Fermentation problems and how to solve them

  1. 14th Aug, 2020

Fermentation is essential for scaling up bioprocesses in the sustainable manufacture of chemicals, biologics, pharmaceuticals and biofuels and, here at Ingenza, our richly diverse, multidisciplinary team has built up a wealth of experience to help you do just that. We can help you solve your fermentation problems, whether they’re related to host systems, technologies, efficiency or yield. Here’s just a taster of the challenges you might encounter and our top tips for the key questions you need to ask. 

Which host organism should I use?

The first step that is crucial in dictating the success or failure of an efficient fermentation process is to choose the right host organism. There are several different options that you could use, each with unique features and different growth conditions; while E. coli is versatile and a popular choice – simply because it’s the most widely known and understood – it’s not always the best option. Often, researchers are either hesitant or inexperienced in trying different hosts, there are so many determining factors:

  • if the gene you want is derived from a eukaryote, such as yeast, it won’t necessarily express very well in a prokaryote host, leading to slow growth and/or low yield; 
  • the product you’re making might simply be toxic to some hosts;  
  • lack of facilities might limit you to class 1 microorganisms, for example, when in fact you should be using class 2; 
  • if you’re trying to develop a process for manufacturing based on GMP, do you need a stable cell line, or one made to the principles of GMP before you even start the fermentation development? 

There are answers to all these challenges and often a simple switch to a different microbe can make the whole expression process so much faster, which in turn makes it more cost-effective. However, it takes time and experience to know just what host to use in each situation and, at Ingenza, our experience of working with many different organisms over many years means we have already almost certainly encountered and solved the challenges that each system brings. Not least, the growing conditions each one prefers.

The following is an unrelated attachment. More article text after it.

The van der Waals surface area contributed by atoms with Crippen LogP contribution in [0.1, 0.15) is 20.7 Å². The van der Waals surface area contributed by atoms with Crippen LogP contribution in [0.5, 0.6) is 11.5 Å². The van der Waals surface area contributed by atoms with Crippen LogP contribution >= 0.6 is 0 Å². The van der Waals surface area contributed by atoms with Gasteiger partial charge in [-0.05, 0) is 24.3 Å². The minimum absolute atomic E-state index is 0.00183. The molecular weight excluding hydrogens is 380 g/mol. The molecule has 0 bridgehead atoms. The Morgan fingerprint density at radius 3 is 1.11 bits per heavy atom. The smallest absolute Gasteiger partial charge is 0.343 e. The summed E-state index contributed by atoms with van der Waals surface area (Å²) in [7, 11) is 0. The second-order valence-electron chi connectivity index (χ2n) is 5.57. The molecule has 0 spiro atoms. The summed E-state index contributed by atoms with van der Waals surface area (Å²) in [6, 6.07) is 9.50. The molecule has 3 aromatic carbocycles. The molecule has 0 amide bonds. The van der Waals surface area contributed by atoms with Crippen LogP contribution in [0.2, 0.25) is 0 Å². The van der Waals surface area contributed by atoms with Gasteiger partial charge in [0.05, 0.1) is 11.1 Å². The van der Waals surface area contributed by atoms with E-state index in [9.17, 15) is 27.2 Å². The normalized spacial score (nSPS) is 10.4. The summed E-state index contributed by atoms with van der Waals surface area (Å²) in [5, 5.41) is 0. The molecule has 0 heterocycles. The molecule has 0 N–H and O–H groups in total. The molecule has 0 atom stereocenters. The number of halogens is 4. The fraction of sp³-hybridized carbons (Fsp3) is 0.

Picking the right conditions

Temperature, media composition and timing all need to be optimised to ensure the best results from whatever host system you choose. Luckily, we at Ingenza have an idea of exactly where to start with the optimisation process, speeding up the whole workflow.

  • Temperature 

The question of temperature is not as simple as it may seem; generally, if you grow things at a higher temperature they grow faster but, for some organisms, they might not express your protein of interest as well as they would under lower temperatures. It’s all a matter of balance.

  • Media

We can offer many options of bespoke media, as well as mixtures that are optimised for different host systems to efficiently yield your proteins of interest. For each organism, we have a good idea of where to start – with maybe three or four media recipes for each one – and also have the advantage of several small-scale automated systems that help us optimise for each project.

  • Timing

If you’re expressing a protein, it’s often a good idea to look at the effect of varying incubation times;

some microorganisms grow more slowly than others, but it depends on what you’re making as to whether that is a good or a bad thing. 

Choosing right mode of operation

Yield is another question of balance. Batch fermentation – where you put everything in at the beginning and just leave it – is common for proof of concept, and is often a short process turned around quite quickly, but yields are typically not high. Fed-batch processes rely on trying to prolong the log phase to boost the biomass and improve protein expression. Another option is continuous culture, where the process itself takes longer but continually generates product, with no set up or and clean down stages between the runs. Although productivity in terms of grams per litre per hour might be lower than other methods, the volumetric productivity might be higher because it’s a constant process, and the equipment requires a smaller footprint, reducing capital costs. 

Ultimately, there is no right or wrong with regard to getting the ‘best’ yield. Many factors contribute to the final choice, and that’s true of many aspects of fermentation. It’s a minefield of decisions, but one that we at Ingenza can help you with. We are well-equipped and well-experienced to help you overcome your challenges, so contact us to find out how we can help.